How to Destroy Performance Anxiety and Deliver an Award-Winning Show Every Time - The Emotion Machine

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How to Destroy Performance Anxiety and Deliver an Award-Winning Show Every Time - The Emotion Machine

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You have an important message to send to the world.
It’s your mission to make your message as clear as possible.
Your message will not resonate with everyone.
Your job is to win over those in the “grey area”

If you’re performing in a rock band, or delivering a speech, or being interviewed for a job, you have to believe that deep-down what you are presenting is valuable and meaningful and important.


Here are the basic steps to preparation and rehearsal for a big speech or lecture:

Choose your big idea – What’s the big message you want to deliver to your audience? What’s the purpose behind your presentation? You need to have something you want to share with others before you can start building a presentation around it.

Make an outline – First make an outline of how you want to present your ideas. What’s your big idea? What small ideas do you need to present along the way to build up to your big idea? This can just be a rough outline, you’ll have plenty of opportunities to update later.

Write a rough script – Once you have an outline in place, write a rough script of the things you want to say about each idea. Try to keep in mind that you’ll eventually be reading these words out-loud, so it’s best to write similar to how you speak.

Table reading – Now that you have a script, you can practice reading it and seeing how it flows together. You can try reading it to yourself inside your head, though it also helps to read it aloud since that is eventually how the script will be performed on your big day.

Content mapping – In this phase of the rehearsal, you will be focusing on the flow and rhythm of your speech. What words do you want to emphasize? Where do you want to pause after making an important point? What ideas are worth repeating or saying twice? You can make small notes on your script (underlines, circles, text) to signify how you want to deliver the speech from a performance standpoint.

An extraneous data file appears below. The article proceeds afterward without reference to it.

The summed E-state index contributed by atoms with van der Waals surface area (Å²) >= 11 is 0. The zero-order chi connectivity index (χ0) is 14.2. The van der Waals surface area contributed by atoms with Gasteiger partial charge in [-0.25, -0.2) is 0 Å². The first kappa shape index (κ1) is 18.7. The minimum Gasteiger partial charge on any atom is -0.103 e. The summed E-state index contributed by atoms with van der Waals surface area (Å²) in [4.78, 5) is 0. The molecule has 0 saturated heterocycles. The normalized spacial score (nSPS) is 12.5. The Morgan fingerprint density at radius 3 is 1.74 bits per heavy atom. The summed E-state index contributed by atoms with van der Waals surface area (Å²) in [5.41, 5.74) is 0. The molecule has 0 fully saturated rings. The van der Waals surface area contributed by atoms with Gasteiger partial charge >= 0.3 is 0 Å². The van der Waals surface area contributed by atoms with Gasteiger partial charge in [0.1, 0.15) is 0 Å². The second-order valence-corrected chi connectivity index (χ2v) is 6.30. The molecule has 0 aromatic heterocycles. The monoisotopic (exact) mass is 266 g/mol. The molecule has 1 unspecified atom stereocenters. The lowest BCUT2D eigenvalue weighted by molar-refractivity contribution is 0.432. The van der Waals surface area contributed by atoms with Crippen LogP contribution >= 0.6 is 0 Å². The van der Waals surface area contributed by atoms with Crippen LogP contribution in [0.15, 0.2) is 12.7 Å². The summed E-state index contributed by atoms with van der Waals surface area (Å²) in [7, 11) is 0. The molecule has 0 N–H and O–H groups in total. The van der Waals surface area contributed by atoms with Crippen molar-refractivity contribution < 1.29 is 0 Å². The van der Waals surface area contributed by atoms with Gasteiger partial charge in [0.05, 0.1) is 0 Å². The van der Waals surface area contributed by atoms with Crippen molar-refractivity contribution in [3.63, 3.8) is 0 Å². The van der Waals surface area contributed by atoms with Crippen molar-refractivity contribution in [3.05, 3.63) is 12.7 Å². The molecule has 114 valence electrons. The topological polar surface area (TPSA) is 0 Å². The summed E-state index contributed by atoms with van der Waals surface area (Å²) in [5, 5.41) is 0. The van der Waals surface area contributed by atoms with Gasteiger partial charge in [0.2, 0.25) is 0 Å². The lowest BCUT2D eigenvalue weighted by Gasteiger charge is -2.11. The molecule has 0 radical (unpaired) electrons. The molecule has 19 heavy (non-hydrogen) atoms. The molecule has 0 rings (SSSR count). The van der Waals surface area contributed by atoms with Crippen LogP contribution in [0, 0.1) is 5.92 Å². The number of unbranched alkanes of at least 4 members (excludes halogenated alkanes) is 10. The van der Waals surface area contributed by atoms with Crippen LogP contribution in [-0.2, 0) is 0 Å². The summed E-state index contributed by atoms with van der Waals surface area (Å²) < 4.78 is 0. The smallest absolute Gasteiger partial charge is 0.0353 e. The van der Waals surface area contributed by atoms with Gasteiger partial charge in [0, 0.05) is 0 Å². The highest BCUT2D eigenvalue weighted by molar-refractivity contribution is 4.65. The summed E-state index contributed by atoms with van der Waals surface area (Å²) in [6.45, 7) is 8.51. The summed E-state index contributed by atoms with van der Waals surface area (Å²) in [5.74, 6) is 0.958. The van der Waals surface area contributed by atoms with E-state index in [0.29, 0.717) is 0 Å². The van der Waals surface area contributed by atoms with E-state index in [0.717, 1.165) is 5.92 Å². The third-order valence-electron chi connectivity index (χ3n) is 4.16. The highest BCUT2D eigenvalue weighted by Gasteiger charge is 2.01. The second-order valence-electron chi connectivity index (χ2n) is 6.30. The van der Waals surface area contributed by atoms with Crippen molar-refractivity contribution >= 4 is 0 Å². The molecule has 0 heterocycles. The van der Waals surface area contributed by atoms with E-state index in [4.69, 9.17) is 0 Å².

Blocking – Blocking is your plan for how you will move during the speech or presentation. It includes how you will walk around the stage, make use of lighting and space within the venue, and how you present yourself through your posture, movement, and gestures. These are often neglected areas of presentations that people don’t think about, but they can have a powerful impact on how well your message is delivered to others.

Costumes, props, and media – If your presentation includes costumes, props, or technology (like a powerpoint presentation or speaker system), it’s important to go through these items in the rehearsal phase so that you aren’t caught off-guard during your presentation. Have a good working knowledge of the props and technology you’ll be using, and make sure you double-check everything is working before you get on stage. This also includes what you plan to wear during the event. Don’t wait last minute to try on that new suit or dress.

Practice improvisation – Once you have a lot of the basic essentials figured out for your performance, it can help to rehearse while also leaving room for improvisation. Improvisation during rehearsal can be a great way to find new material to add or take out in a performance. Maybe while rehearsing your performance, you think of a joke or story you can add that will add an extra punch to your message. Discovering this new material through improvisation can be a great addition to your performance’s script.

Invited rehearsals – Now that you are prepared to deliver your presentation, try a couple rehearsals around friends, family, or coworkers and see if they can give you any feedback. At this point, you probably won’t be making any major changes to your presentation, but you might get valuable feedback from others that you can incorporate into your presentation. Maybe someone notices you aren’t making enough eye contact with the crowd, or you tend to keep scratching your head during performances. Having an outside perspective during the rehearsal phase can often make you aware of little changes that you would’ve never caught on your own.

Open rehearsals – Open rehearsals are rehearsal performances that are open to the public. Many performers, bands, and stand-up comics will “test their material” in front of a small live audience before they deliver a big event. For example, I know comedians like Louis C.K. and Aziz Ansari will often do open mic nights at bars or clubs to test out new material before doing a new HBO special or big tour around the country. The feedback you get from live audiences can also be a powerful way to shape your performances in the future.
By acting “as if,” you give yourself permission to be something other than what you typically think of yourself as. This can have a huge impact on your ability to be the best performer you can be.
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